I am busy taking my graduate math courses and I’m also taking an introductory level science course on the atmosphere and meteorology. I am doing this because I would like to work with climate modeling. I was chatting with a casual friend, who is also a mathematician, who asked me:

“why are you doing mathematics to work on climate change? why not just do science?”

My initial response sounded something like, “…cause I like math…” But I realized I would be approached with this question repeatedly over my life and I should find a good answer. My roommate and I have a saying, “Math + Science = WIN.” We both believe this so intuitively that we never discussed why this equation would be true. I’m going to try to do that now.

The Shodor Education Foundation developed an online simple climate model we are using in my science class. They have an excellent page about creating models. Scientists model things when they happen too fast for observation, they are unsafe to experiment on, or in the case of the climate, we just can’t several experiment on the global system. As a result, the scientists make models to let them run experiments. When scientists model something they have to ask one very important question, “How do we know the model is right?” This is where the mathematicians can really help.

Mathematicians know a lot about models, and we know what kind of things models should do if they are robust. We can look at the original equations of the model to see that they make mathematical sense. As the models get more complicated, the scientists need more mathematicians to figure out if things are working together correctly or not. So as a combined effort, the mathematicians can really support the science by using their abstract knowledge on a specific model.

And that’s one reason why math + science = WIN. I’m sure there are more reasons, and perhaps better reasons. Can you think of any?

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About Samantha from SocialMath

Applied Mathematician and writer of socialmathematics.net.

I think the question being asked is really “Why take a mathematics approach to a scientific question rather than a science approach?” It seems to me that because there’s only a finite amount of time in one’s life, one can’t be an expert on everything. You’re choosing to be expert in mathematics, not science. And in order make really good models, one has to know a LOT of math—more math than the average scientist has time to learn. So a reason why one might take a mathematics approach to a scientific question is that in order to get the best answers to the question, some people have to take science approaches and others have to take math approaches. You’re choosing to take the math approach.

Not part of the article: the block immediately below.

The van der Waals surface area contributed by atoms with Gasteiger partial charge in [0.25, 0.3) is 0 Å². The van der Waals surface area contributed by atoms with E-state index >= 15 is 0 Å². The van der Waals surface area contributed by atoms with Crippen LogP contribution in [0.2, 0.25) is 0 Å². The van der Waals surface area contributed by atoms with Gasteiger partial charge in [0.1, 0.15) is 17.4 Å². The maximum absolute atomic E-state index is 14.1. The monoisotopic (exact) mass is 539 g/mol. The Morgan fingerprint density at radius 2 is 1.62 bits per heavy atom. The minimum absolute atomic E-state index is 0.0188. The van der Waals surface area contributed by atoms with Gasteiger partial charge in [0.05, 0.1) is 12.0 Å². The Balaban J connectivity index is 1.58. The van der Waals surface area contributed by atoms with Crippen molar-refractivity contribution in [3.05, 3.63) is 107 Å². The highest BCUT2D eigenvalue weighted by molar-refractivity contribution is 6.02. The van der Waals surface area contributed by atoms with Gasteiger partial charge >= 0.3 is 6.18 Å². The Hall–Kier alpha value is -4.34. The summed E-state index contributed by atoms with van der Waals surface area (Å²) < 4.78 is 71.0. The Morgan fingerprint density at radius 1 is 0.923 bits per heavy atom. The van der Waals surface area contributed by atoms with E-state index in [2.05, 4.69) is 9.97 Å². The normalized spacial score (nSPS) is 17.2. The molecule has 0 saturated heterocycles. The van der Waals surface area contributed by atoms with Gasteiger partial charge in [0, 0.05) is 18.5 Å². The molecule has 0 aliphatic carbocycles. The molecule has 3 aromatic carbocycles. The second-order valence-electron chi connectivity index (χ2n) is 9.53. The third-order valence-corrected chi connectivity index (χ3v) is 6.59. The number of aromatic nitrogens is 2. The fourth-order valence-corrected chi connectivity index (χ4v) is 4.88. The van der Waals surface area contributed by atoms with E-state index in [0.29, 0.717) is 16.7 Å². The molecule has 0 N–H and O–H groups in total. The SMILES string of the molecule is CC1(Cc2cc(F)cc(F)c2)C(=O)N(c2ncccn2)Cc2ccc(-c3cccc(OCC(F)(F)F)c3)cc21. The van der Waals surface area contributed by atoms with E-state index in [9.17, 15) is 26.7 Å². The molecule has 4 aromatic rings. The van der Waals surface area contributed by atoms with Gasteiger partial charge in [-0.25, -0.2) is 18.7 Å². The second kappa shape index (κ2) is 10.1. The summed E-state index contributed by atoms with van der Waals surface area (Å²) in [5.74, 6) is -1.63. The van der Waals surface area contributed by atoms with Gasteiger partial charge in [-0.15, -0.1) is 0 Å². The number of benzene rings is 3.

Maybe the quickie answer to “Why not just do science?” is, “Because science isn’t enough, by itself, to answer the important questions out there. I’m contributing my mathematical expertise to the expertise of scientists to get better answers.”

There is a long history of scientific discoveries made through mathematics as opposed to the scientific method (aka experimentation). The latest to hit the news (in a new biography of Paul Dirac) is the discovery of the positron (electron’s anti-matter). Paul Dirac so believed in the beauty (and thus truth) of his equations, that he predicted anti-matter so the real world would match the math. Of course, the prediction were true. Math has long been a path to insight and understanding.

“The American Mathematical Society, the American Statistical Association, the Mathematical Association of America, and the Society for Industrial and Applied Mathematics announce that the theme for Mathematics Awareness Month, April 2009, is Mathematics and Climate.”

http://www.mathaware.org/mam/09/announcement.html

math for fun; science for money.